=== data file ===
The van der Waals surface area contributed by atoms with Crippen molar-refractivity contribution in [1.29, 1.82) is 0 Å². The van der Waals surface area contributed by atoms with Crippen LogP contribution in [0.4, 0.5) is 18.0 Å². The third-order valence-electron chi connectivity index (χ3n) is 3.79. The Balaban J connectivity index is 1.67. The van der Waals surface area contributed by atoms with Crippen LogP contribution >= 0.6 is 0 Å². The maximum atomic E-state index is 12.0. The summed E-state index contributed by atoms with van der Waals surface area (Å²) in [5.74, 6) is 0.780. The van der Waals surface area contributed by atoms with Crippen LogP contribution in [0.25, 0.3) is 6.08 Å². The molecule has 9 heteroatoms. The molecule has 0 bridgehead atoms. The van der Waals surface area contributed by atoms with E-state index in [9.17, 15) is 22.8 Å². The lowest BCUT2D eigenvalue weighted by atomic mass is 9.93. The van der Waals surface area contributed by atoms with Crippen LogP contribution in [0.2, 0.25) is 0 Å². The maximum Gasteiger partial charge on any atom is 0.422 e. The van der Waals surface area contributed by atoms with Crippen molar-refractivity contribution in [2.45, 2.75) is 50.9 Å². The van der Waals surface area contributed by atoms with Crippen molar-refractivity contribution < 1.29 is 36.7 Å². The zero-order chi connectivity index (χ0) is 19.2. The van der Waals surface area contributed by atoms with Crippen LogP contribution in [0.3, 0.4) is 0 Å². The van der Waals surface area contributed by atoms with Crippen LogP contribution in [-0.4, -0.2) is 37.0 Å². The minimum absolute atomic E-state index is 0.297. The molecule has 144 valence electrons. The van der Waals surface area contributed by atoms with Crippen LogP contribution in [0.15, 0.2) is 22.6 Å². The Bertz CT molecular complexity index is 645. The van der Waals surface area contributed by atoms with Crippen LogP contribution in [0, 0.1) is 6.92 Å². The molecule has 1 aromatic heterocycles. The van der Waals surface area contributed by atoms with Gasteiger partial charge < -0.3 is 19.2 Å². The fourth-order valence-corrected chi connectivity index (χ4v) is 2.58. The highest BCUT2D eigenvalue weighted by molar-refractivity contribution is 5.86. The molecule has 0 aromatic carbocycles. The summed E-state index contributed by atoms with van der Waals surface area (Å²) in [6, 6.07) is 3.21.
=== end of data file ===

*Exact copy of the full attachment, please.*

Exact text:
The van der Waals surface area contributed by atoms with Crippen molar-refractivity contribution in [1.29, 1.82) is 0 Å². The van der Waals surface area contributed by atoms with Crippen LogP contribution in [0.4, 0.5) is 18.0 Å². The third-order valence-electron chi connectivity index (χ3n) is 3.79. The Balaban J connectivity index is 1.67. The van der Waals surface area contributed by atoms with Crippen LogP contribution >= 0.6 is 0 Å². The maximum atomic E-state index is 12.0. The summed E-state index contributed by atoms with van der Waals surface area (Å²) in [5.74, 6) is 0.780. The van der Waals surface area contributed by atoms with Crippen LogP contribution in [0.25, 0.3) is 6.08 Å². The molecule has 9 heteroatoms. The molecule has 0 bridgehead atoms. The van der Waals surface area contributed by atoms with E-state index in [9.17, 15) is 22.8 Å². The lowest BCUT2D eigenvalue weighted by atomic mass is 9.93. The van der Waals surface area contributed by atoms with Crippen LogP contribution in [0.2, 0.25) is 0 Å². The maximum Gasteiger partial charge on any atom is 0.422 e. The van der Waals surface area contributed by atoms with Crippen molar-refractivity contribution in [2.45, 2.75) is 50.9 Å². The van der Waals surface area contributed by atoms with Crippen molar-refractivity contribution < 1.29 is 36.7 Å². The zero-order chi connectivity index (χ0) is 19.2. The van der Waals surface area contributed by atoms with Crippen LogP contribution in [0.3, 0.4) is 0 Å². The van der Waals surface area contributed by atoms with Crippen LogP contribution in [-0.4, -0.2) is 37.0 Å². The minimum absolute atomic E-state index is 0.297. The molecule has 144 valence electrons. The van der Waals surface area contributed by atoms with Crippen LogP contribution in [0.15, 0.2) is 22.6 Å². The Bertz CT molecular complexity index is 645. The van der Waals surface area contributed by atoms with Crippen LogP contribution in [0, 0.1) is 6.92 Å². The molecule has 1 aromatic heterocycles. The van der Waals surface area contributed by atoms with Gasteiger partial charge < -0.3 is 19.2 Å². The fourth-order valence-corrected chi connectivity index (χ4v) is 2.58. The highest BCUT2D eigenvalue weighted by molar-refractivity contribution is 5.86. The molecule has 0 aromatic carbocycles. The summed E-state index contributed by atoms with van der Waals surface area (Å²) in [6, 6.07) is 3.21.